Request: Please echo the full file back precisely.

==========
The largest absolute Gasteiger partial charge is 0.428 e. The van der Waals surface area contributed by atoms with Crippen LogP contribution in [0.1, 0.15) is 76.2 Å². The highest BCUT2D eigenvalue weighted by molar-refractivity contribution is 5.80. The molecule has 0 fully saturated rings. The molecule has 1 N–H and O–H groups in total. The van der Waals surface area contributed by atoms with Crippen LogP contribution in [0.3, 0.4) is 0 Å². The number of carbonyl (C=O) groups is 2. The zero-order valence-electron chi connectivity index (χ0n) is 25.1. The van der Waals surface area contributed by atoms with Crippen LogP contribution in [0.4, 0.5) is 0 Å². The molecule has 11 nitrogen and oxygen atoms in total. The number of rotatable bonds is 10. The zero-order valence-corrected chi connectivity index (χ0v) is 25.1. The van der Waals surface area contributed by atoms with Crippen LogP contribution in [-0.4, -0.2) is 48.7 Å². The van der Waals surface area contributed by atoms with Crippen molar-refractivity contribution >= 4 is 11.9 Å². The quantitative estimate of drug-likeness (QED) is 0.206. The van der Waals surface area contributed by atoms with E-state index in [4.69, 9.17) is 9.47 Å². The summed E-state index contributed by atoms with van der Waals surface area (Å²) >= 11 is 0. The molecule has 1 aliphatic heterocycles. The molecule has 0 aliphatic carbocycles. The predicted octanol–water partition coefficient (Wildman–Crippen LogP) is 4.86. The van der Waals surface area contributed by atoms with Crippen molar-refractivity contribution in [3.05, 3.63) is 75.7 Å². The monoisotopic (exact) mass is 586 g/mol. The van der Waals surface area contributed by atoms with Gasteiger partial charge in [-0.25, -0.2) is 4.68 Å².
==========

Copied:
The largest absolute Gasteiger partial charge is 0.428 e. The van der Waals surface area contributed by atoms with Crippen LogP contribution in [0.1, 0.15) is 76.2 Å². The highest BCUT2D eigenvalue weighted by molar-refractivity contribution is 5.80. The molecule has 0 fully saturated rings. The molecule has 1 N–H and O–H groups in total. The van der Waals surface area contributed by atoms with Crippen LogP contribution in [0.3, 0.4) is 0 Å². The number of carbonyl (C=O) groups is 2. The zero-order valence-electron chi connectivity index (χ0n) is 25.1. The van der Waals surface area contributed by atoms with Crippen LogP contribution in [0.4, 0.5) is 0 Å². The molecule has 11 nitrogen and oxygen atoms in total. The number of rotatable bonds is 10. The zero-order valence-corrected chi connectivity index (χ0v) is 25.1. The van der Waals surface area contributed by atoms with Crippen LogP contribution in [-0.4, -0.2) is 48.7 Å². The van der Waals surface area contributed by atoms with Crippen molar-refractivity contribution >= 4 is 11.9 Å². The quantitative estimate of drug-likeness (QED) is 0.206. The van der Waals surface area contributed by atoms with E-state index in [4.69, 9.17) is 9.47 Å². The summed E-state index contributed by atoms with van der Waals surface area (Å²) >= 11 is 0. The molecule has 1 aliphatic heterocycles. The molecule has 0 aliphatic carbocycles. The predicted octanol–water partition coefficient (Wildman–Crippen LogP) is 4.86. The van der Waals surface area contributed by atoms with Crippen molar-refractivity contribution in [3.05, 3.63) is 75.7 Å². The monoisotopic (exact) mass is 586 g/mol. The van der Waals surface area contributed by atoms with Gasteiger partial charge in [-0.25, -0.2) is 4.68 Å².